The global economic meltdown may bring in a major change in the final layout of the new company law, which is now being considered by a Parliamentary Standing Committee.
The Companies Bill 2008, which aimed to reduce government intervention in internal affairs of the companies and substitute it with disclosures and their self-regulation, may now be reworked.
A government official said on the condition of anonymity that there could be changes in the new law, as recent economic trends worldwide have suggested a need to keep a close regulatory watch on corporate behavior.
Noting that the Bill was drafted at a time of global economic prosperity and that the recent financial turmoil has reflected the need for greater oversight, he said a fine balance between companies’ liberty and the overall interest of the economy has to be struck.
The proposed law has been prepared after five years of consultations and proposed relaxation for companies on the regulatory front. However, the Standing Committee is now expected to judge the effectiveness of these proposals in the light of the global economic crisis.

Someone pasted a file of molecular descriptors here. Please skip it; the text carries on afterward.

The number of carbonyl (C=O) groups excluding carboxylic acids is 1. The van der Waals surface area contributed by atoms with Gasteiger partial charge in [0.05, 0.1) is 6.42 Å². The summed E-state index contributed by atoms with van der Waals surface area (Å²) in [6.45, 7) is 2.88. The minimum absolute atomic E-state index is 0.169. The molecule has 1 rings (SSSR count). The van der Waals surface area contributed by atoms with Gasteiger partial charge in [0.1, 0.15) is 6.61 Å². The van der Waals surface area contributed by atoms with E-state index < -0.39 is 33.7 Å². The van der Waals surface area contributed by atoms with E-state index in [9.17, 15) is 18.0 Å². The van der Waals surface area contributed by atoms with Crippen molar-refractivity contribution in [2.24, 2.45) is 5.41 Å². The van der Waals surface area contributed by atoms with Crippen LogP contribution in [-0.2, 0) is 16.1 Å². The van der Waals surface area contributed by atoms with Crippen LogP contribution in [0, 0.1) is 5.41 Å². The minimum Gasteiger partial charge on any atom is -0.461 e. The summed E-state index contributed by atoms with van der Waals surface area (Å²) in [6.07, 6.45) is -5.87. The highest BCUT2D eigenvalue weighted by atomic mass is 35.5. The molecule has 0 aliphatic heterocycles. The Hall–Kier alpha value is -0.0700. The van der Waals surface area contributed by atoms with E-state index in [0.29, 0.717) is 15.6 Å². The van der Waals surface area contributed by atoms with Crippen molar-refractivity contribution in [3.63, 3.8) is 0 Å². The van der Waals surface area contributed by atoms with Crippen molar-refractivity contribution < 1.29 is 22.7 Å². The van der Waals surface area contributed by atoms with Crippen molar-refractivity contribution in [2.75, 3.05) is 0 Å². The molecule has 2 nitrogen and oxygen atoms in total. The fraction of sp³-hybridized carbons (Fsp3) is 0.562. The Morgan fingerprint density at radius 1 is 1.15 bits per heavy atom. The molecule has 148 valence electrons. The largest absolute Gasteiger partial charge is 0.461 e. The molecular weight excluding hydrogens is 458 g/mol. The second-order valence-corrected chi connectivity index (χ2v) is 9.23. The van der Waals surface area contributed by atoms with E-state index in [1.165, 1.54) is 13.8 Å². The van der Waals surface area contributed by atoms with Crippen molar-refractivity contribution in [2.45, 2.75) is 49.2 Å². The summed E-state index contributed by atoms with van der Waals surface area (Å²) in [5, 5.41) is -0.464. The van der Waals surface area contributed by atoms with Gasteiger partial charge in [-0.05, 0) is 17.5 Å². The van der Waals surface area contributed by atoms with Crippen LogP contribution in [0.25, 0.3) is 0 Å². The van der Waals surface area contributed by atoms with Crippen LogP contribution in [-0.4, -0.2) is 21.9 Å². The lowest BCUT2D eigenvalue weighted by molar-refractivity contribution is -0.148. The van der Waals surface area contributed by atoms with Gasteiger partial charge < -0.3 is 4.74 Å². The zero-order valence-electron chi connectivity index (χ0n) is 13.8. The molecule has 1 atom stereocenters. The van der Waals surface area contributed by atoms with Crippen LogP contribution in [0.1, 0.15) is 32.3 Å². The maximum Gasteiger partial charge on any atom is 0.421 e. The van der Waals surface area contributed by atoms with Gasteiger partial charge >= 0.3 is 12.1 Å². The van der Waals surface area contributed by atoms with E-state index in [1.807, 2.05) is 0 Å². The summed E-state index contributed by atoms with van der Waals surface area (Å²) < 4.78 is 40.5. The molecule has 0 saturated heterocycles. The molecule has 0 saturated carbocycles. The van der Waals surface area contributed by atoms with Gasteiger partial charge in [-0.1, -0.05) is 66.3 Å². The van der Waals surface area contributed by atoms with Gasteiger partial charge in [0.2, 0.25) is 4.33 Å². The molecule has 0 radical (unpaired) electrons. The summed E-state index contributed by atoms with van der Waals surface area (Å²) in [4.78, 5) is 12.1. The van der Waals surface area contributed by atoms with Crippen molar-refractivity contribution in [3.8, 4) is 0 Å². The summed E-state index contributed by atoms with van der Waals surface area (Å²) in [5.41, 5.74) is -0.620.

The Bill was prepared on the recommendations of an expert panel headed by J J Irani. It proposed to give greater freedom to companies in compensating their directors, entering strategic corporate alliances or for raising capital. The proposals required companies to be accountable to their shareholders and keep the government informed of their activities through increased disclosures.
But the failure of financial firms in the west has brought out the need for regulatory control on companies like never before. It has also prompted the government to review the efficiency of its proposed framework that has been easy on several respects than the existing law.
Pointing out the difference in the present economic scenario and the one when the original draft of the Bill was prepared, the official said the government has the opportunity to suggest changes to the proposed law. The global economic crisis has brought out severe lapses in a relatively less regulated corporate environment.
Even though experts believe that the new Bill has greater safeguards as compared with the US, there may be a need to do a feasibility study on the need for greater regulatory controls.